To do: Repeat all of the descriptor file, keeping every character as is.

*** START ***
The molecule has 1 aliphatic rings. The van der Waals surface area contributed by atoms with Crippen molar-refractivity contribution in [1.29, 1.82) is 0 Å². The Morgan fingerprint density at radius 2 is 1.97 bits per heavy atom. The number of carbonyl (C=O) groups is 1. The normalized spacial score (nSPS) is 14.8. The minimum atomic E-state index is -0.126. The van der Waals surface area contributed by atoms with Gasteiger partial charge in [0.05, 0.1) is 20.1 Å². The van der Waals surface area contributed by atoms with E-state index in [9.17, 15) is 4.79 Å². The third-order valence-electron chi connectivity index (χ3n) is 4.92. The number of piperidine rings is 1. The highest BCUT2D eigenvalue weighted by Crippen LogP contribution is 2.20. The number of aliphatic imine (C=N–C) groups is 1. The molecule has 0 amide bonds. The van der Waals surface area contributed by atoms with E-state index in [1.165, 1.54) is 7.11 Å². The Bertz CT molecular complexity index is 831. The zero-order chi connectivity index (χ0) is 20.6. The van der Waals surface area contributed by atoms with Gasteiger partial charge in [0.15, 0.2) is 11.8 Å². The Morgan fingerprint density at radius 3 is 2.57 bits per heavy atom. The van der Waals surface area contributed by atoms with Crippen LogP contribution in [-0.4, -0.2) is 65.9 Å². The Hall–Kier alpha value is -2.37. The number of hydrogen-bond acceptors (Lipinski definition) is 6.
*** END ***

The molecule has 1 aliphatic rings. The van der Waals surface area contributed by atoms with Crippen molar-refractivity contribution in [1.29, 1.82) is 0 Å². The Morgan fingerprint density at radius 2 is 1.97 bits per heavy atom. The number of carbonyl (C=O) groups is 1. The normalized spacial score (nSPS) is 14.8. The minimum atomic E-state index is -0.126. The van der Waals surface area contributed by atoms with Gasteiger partial charge in [0.05, 0.1) is 20.1 Å². The van der Waals surface area contributed by atoms with E-state index in [9.17, 15) is 4.79 Å². The third-order valence-electron chi connectivity index (χ3n) is 4.92. The number of piperidine rings is 1. The highest BCUT2D eigenvalue weighted by Crippen LogP contribution is 2.20. The number of aliphatic imine (C=N–C) groups is 1. The molecule has 0 amide bonds. The van der Waals surface area contributed by atoms with E-state index in [1.165, 1.54) is 7.11 Å². The Bertz CT molecular complexity index is 831. The zero-order chi connectivity index (χ0) is 20.6. The van der Waals surface area contributed by atoms with Gasteiger partial charge in [0.15, 0.2) is 11.8 Å². The Morgan fingerprint density at radius 3 is 2.57 bits per heavy atom. The van der Waals surface area contributed by atoms with Crippen LogP contribution in [-0.4, -0.2) is 65.9 Å². The Hall–Kier alpha value is -2.37. The number of hydrogen-bond acceptors (Lipinski definition) is 6.